Commonly known as the Allston-Brighton neighborhood, Brighton, Boston is primarily a residential area. Many Boston College and Boston University students, young professionals, and families often look for Brighton rental apartments as they are affordable and offer easy access to restaurants, retail establishments, and bars. Brighton is located only 20 minutes via the Green Line to downtown Boston making it extremely convenient. Brighton apartments are home to approximately 40,900 residents with a median age of 30 and a median household income of $52,000.
Although Brighton is primarily a residential area, because of the huge demand from Boston University and Boston College students, you can expect an active weekend social scene especially around the Gardner, Ashford, and Pratt Street area. Brighton offers numerous pubs such as The Paradise, a legendary rock club that features live music, and Sunset Cantina, one of the best beer bars in Boston. Due to the fact that there is such a high student turnover, Brighton rental apartments are not always in the best of conditions. Renters looking for apartments in Brighton should carefully inspect apartment units prior to signing a lease.
Brighton, also known as “Little Cambridge” prior to 1807 was first populated by English settlers who crossed the Charles River from Cambridge. Prior to the American Revolutionary War, it was a small rural farm town. In 1775, the cattle market was established in order to supply the Continental Army. The market grew to become one of Little Cambridge’s biggest industries, along with the horticulture industry that was introduced to the town in 1820. Such was the importance of the cattle industry that residents of Little Cambridge seceded from Cambridge in 1807 after the government of Cambridge made decisions that negatively impacted the cattle industry along with failing to repair the Great Bridge which connected Little Cambridge to Cambridge proper. It was then renamed Brighton and in 1873 was annexed to the City of Boston in Suffolk County. In January of 1874, Brighton became an official neighborhood of the City of Boston.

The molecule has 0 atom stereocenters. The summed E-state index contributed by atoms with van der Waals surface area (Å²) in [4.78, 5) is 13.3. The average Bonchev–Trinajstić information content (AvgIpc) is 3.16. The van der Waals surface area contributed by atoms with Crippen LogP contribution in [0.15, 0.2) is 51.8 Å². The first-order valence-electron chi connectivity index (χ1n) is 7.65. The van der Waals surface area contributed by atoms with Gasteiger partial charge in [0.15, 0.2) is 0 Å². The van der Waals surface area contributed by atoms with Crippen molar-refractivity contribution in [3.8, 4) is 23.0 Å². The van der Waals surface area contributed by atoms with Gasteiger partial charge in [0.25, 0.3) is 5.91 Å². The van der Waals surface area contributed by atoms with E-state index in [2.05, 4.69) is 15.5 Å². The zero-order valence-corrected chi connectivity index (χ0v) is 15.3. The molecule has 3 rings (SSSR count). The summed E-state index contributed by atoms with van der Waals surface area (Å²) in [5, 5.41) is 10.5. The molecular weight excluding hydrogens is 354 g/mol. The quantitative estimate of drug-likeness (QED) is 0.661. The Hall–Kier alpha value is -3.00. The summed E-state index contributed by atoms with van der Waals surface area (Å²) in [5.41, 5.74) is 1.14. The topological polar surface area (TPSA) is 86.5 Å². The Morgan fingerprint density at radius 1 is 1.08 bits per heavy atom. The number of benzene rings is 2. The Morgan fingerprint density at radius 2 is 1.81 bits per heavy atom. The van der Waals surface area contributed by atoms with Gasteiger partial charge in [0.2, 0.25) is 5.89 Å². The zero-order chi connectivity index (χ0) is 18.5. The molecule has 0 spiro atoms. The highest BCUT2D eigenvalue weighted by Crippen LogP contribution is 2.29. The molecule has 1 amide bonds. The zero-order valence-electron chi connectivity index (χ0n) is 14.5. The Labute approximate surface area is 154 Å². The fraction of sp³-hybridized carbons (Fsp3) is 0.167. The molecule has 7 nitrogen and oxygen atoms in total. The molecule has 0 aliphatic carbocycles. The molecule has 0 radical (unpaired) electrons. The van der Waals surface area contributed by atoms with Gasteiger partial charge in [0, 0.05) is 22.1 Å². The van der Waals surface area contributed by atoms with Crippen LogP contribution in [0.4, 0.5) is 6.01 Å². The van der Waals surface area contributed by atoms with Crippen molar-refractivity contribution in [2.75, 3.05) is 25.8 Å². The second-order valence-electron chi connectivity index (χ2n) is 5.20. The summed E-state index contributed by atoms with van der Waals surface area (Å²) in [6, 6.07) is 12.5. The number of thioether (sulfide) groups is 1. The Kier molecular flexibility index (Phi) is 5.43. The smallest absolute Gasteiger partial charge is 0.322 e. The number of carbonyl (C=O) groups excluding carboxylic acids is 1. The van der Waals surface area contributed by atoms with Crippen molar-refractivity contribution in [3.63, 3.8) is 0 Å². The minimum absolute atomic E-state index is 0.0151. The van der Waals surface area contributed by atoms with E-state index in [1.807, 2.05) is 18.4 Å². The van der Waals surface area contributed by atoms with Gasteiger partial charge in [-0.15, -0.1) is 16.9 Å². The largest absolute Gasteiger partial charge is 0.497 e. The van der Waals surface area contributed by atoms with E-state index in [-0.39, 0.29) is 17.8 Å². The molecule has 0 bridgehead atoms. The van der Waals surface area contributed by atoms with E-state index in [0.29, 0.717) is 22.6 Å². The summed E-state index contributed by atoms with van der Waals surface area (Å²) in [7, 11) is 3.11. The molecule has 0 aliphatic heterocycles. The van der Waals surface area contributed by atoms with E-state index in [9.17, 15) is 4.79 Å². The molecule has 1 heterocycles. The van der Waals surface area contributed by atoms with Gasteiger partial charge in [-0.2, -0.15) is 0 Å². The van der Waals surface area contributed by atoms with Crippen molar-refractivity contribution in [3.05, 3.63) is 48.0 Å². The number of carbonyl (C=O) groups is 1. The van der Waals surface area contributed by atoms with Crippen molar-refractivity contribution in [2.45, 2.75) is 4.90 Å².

Other than eating and drinking your way through Brighton, there are plenty of things to do in Brighton. Check out the Brighton-Allston Heritage Museum to learn more about the neighborhood’s history, heritage, and culture, or swing by the Community Rowing, Inc. to take a rowing class on the Charles River. For those of you who love shopping, check out the Faneuil Hall and Quincy Market, two of Boston’s oldest marketplaces. Brighton residents who love sports also commonly frequent Fenway Park, home of the Boston Red Sox (fun fact: it is one of the oldest baseball stadiums still in use by the Major Leagues).